These cases of COVID-19 bring Meigs County to 34 active cases, and 77 total cases (61 confirmed, 16 probable) since April.
Thursday’s cases are as follows:
1. Confirmed case, female in the 60 to 69-year-old age range, who is not hospitalized. This case was previously listed as a probable and has undergone testing to confirm COVID-19.
2. Probable case, female in the 90 to 99-year-old age range, who is not hospitalized.
Age ranges for the 77 Meigs County cases are as follows:
0-19 — 12 cases
20-29 — 12 cases
30-39 — 7 cases (1 hospitalization)
40-49 — 10 cases
50-59 — 10 cases (1 hospitalization)
60-69 — 9 cases ( moved from probable to confirmed, 2 hospitalizations)
70-79 — 7 cases (1 death)
80-89 — 8 cases (1 death, 3 total hospitalizations)
90-99 — 2 cases (1 new)
There are also seven additional recovered cases, bringing the recovered total to 41 cases.
There have been three positive antibody tests in Meigs County. Antibody tests check your blood by looking for antibodies, which may tell you if you had a past infection with the virus that causes COVID-19.
Meigs County remains at an Orange level-2 advisory level on the State of Ohio Public Health Risk Advisory System.
The Mason County Health Department reported 77 total cases on Thursday morning, two more than the previous day. The department said that 21 of those are currently active, 55 are recovered, four are currently hospitalized and there has been one death.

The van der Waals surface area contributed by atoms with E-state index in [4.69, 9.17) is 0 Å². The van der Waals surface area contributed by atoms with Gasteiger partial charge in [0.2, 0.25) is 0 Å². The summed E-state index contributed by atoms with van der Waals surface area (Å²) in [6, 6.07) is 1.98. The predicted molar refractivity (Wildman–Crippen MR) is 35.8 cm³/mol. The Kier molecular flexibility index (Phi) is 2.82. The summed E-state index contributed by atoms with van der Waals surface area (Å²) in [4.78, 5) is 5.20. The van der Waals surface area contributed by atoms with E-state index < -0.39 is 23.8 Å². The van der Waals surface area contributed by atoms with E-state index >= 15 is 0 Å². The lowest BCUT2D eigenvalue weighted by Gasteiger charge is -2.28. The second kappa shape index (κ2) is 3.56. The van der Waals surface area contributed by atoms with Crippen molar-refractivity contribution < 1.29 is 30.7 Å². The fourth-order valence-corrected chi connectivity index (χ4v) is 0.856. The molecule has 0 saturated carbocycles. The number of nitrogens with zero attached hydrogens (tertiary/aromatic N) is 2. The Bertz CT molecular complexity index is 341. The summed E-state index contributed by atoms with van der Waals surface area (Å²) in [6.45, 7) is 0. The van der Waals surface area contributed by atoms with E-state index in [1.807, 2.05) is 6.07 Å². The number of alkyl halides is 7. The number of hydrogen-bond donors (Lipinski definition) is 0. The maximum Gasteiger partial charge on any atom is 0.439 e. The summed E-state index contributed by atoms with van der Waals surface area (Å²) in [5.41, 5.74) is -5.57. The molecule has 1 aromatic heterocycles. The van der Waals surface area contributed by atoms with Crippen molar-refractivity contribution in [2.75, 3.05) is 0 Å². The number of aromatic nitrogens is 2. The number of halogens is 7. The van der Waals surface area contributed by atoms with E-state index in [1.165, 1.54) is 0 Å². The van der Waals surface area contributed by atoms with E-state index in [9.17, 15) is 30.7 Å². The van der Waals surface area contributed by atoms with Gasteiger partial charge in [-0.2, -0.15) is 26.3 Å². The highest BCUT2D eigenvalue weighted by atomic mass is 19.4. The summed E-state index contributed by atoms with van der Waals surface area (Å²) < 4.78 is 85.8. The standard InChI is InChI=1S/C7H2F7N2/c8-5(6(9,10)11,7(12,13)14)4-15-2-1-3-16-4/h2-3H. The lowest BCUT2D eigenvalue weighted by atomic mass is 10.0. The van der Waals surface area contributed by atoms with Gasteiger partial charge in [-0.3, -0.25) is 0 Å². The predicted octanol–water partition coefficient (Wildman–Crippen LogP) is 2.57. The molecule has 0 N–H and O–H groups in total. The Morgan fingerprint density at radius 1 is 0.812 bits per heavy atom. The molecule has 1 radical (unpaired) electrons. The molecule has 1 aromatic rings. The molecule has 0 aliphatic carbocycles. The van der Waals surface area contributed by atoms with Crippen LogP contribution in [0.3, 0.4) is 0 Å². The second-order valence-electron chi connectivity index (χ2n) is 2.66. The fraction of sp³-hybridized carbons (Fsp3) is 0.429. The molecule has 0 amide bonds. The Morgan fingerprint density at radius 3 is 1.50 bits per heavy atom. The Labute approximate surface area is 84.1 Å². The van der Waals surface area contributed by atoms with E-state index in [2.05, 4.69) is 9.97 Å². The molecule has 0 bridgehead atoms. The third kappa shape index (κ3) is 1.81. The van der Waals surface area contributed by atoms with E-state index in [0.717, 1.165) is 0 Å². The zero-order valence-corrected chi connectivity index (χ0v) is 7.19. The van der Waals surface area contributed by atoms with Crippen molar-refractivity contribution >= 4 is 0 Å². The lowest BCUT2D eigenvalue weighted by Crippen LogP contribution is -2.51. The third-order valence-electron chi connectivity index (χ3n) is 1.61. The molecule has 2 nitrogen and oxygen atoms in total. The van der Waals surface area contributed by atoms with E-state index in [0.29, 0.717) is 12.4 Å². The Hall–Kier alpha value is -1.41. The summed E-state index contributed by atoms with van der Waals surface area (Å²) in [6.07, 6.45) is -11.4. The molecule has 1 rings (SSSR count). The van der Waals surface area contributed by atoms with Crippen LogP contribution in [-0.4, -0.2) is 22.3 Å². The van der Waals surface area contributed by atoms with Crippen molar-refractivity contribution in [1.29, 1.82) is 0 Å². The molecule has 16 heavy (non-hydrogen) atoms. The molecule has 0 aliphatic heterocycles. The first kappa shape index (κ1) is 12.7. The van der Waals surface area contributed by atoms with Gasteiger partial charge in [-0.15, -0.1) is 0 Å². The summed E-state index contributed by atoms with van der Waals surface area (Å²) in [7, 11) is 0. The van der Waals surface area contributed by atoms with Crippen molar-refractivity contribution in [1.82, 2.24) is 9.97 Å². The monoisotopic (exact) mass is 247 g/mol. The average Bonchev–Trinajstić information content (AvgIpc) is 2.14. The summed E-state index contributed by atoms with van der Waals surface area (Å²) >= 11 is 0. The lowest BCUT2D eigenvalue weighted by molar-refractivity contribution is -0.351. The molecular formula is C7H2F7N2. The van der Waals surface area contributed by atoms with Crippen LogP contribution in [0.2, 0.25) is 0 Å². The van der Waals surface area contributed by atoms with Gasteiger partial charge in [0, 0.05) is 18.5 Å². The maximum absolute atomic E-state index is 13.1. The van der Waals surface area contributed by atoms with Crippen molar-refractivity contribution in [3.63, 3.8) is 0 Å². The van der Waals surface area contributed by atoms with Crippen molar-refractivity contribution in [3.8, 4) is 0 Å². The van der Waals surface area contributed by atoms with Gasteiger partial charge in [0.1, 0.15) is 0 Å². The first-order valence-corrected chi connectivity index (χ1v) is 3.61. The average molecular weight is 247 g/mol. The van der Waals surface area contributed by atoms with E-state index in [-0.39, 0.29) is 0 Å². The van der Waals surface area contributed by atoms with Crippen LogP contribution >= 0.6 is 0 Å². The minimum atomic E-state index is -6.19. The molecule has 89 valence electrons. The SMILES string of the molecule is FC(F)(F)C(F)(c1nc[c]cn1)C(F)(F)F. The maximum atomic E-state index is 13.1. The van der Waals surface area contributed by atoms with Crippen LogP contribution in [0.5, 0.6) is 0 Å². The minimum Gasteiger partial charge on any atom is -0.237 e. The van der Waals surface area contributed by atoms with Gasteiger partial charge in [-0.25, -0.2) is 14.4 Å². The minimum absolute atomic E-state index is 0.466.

The West Virginia Department of Health and Human Resources (DHHR) reported 82 cases in Mason County in the 10 a.m. update on Thursday, five more than the previous day.
According to DHHR, the age ranges for the 82 COVID-19 cases DHHR is reporting in Mason County are as follows:
0-9 — 2 cases
10-19 — 5 cases
20-29 — 15 cases
30-39 — 9 cases (2 new)
40-49 — 9 cases
50-59 — 12 cases (1 death)
60-69 — 12 cases
70+ — 18 cases (3 new)
Mason County is currently defined as “yellow” according to DHHR as it relates to its “School Alert System” map. Counties defined as “yellow” are reporting 3.1 – 9.9 cases per 100,000 people. In-person learning is suspended when a county reaches “red” which is 25-plus cases per 100,000 people.
As of the 2 p.m. update on Thursday, the Ohio Department of Health reported a total of 1,122 new cases, above the 21-day average of 1,066. Above the 21-day average was ICU admissions, while new hospitalizations and deaths were slightly below the average. Twenty-two new deaths were reported (21-day average of 23), with 86 new hospitalizations (21-day average of 92) and 17 new ICU admissions (21-day average of 15).
As of the 10 a.m. update on Thursday, DHHR is reporting a total of 8,982 cases with 166 deaths. There was an increase of 181 cases from Wednesday, and no new deaths. The West Virginia DHHR reports a total of 377,537 lab test have been completed, with a 2.38 cumulative percent positivity rate. The daily positivity rate in the state was 2.26 percent.
Sarah Hawley, Kayla (Hawthorne) Dunham and Beth Sergent contributed to this report.
(Editor’s Note: Statistics reported in this article are tentative and subject to change. This was the information available at press time with more to be added as it becomes available.)